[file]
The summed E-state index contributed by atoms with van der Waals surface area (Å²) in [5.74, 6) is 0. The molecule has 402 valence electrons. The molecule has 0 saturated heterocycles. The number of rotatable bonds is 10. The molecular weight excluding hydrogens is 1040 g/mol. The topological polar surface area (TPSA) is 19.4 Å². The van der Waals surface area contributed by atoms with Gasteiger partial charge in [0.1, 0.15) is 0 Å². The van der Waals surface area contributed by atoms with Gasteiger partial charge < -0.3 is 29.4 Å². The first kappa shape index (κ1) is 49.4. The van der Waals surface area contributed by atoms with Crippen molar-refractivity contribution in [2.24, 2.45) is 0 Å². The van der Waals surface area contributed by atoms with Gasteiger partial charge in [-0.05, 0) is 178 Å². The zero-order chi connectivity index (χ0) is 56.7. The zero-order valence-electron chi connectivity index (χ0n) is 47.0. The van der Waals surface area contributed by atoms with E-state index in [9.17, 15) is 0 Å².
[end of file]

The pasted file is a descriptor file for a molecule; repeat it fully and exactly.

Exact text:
The summed E-state index contributed by atoms with van der Waals surface area (Å²) in [5.74, 6) is 0. The molecule has 402 valence electrons. The molecule has 0 saturated heterocycles. The number of rotatable bonds is 10. The molecular weight excluding hydrogens is 1040 g/mol. The topological polar surface area (TPSA) is 19.4 Å². The van der Waals surface area contributed by atoms with Gasteiger partial charge in [0.1, 0.15) is 0 Å². The van der Waals surface area contributed by atoms with Gasteiger partial charge < -0.3 is 29.4 Å². The first kappa shape index (κ1) is 49.4. The van der Waals surface area contributed by atoms with Crippen molar-refractivity contribution in [2.24, 2.45) is 0 Å². The van der Waals surface area contributed by atoms with Gasteiger partial charge in [-0.05, 0) is 178 Å². The zero-order chi connectivity index (χ0) is 56.7. The zero-order valence-electron chi connectivity index (χ0n) is 47.0. The van der Waals surface area contributed by atoms with E-state index in [9.17, 15) is 0 Å².